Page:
JERUSALEM - Ninth grade physics students at Hebrew University Secondary School (Leyada) in Jerusalem spoke with Canadian astronaut Chris Hadfield, as he orbited the Earth aboard the International Space Station (ISS) on Sunday, February 3.
The Israeli high school students were the recent winners of the Ilan Ramon Space Olympics hosted each year by the Ilan Ramon Foundation, established in honor of Israel’s first astronaut, Ilan Ramon. Ramon perished in the Space Shuttle Columbia disaster with six other American crew members, when the shuttle disintegrated reentering to earth 10 years ago.
Out of the 2,000 students from across Israel who participated in the Space Olympics, Leyada’s 19-member team won first prize, for building a space platform to repair satellites and constructing a guesthouse in space.
The first prize granted the winning students a chance to speak with Canadian astronaut Chris Hadfield, who recently spoke with public school students in Ontario. According to Leyada’s Reuben Tel-Dan, the proud physics teacher who oversaw the project, ” I believe that Leyada is the first school in Israel to communicate with space.”
The special event is part of NASA’s Teaching From Space Program, which gives schoolchildren the chance to ask questions and hear answers from astronauts living aboard the space station via Amateur Radio on the International Space Station (ARISS). The contact is performed using the Amateur Radio telebridge network, a world-wide network of amateur radio ground stations that allow students to contact the space station, as it flies more than 200 miles above Earth.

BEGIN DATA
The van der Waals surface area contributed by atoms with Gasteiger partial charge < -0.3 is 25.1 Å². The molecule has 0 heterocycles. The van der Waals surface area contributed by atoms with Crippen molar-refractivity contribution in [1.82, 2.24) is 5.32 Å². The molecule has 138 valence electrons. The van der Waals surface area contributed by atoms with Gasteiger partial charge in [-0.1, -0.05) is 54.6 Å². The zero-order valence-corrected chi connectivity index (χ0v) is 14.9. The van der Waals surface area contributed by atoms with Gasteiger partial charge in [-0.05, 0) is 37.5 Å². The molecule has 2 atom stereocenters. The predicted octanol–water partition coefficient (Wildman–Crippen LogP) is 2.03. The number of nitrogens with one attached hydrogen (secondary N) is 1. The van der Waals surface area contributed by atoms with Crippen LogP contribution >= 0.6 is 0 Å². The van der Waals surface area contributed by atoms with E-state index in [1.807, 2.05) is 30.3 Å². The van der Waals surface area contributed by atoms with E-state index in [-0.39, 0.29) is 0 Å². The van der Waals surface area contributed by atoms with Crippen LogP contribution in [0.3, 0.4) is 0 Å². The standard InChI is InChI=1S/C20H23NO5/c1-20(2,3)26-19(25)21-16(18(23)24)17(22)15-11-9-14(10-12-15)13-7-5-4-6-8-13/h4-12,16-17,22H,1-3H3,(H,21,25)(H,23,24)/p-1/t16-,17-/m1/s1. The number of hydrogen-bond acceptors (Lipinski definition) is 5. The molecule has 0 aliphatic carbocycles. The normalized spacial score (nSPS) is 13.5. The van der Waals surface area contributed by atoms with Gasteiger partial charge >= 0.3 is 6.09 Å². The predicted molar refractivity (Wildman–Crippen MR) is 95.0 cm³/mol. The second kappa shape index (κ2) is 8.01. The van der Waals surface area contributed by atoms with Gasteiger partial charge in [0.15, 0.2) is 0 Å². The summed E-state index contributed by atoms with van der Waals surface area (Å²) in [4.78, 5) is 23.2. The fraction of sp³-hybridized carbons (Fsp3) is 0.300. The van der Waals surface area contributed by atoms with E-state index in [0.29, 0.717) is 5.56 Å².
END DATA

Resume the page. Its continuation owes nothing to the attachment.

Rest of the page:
Leyada students came prepared with a list of 20 questions for Hadfield, from everything about what life in space is like to homesickness and boredom. One of the ninth grade students, Ron, asked Hadfield where he slept more comfortably – on Earth or in the space station. Hadfield laughed, replying that ”sleeping in the space station is comfortable, but I sleep better at home with my wife.” Another student, Yoni wanted to know how astronauts distinguish between day and night in the space station. Hadfield explained that there were 16 sunrises a day, but the crew uses an alarm clock for their sleep routines.
Along with the physics team, over 200 Leyada students listened carefully to the audio conversation which took place at 11 am in the morning.
Although the weak signals cut the fascinating conversation short, for Ya’arit Segal, one of the student leaders of the project, the prize was worth the hours that she and her team spent on the project for the past three months. The ninth grader described many sleepless nights that she her teammates experienced creating their successful space project. ”We spent days and nights working on our project and the process had a huge impact on us,” she told Tazpit News Agency.
”I don’t know if I’ll be an astronaut someday,” concedes Segal. ”But it would be so interesting to conduct experiments in space and learn how to work together with a crew.”
Leyada’s principal, Dr. Gilead Amir, was especially impressed with the students’ initiative. ”Today was a great example for all of us, both students and teachers – in learning how school projects can directly impact our lives. Sometimes what we do at school can even lead to historical moments.”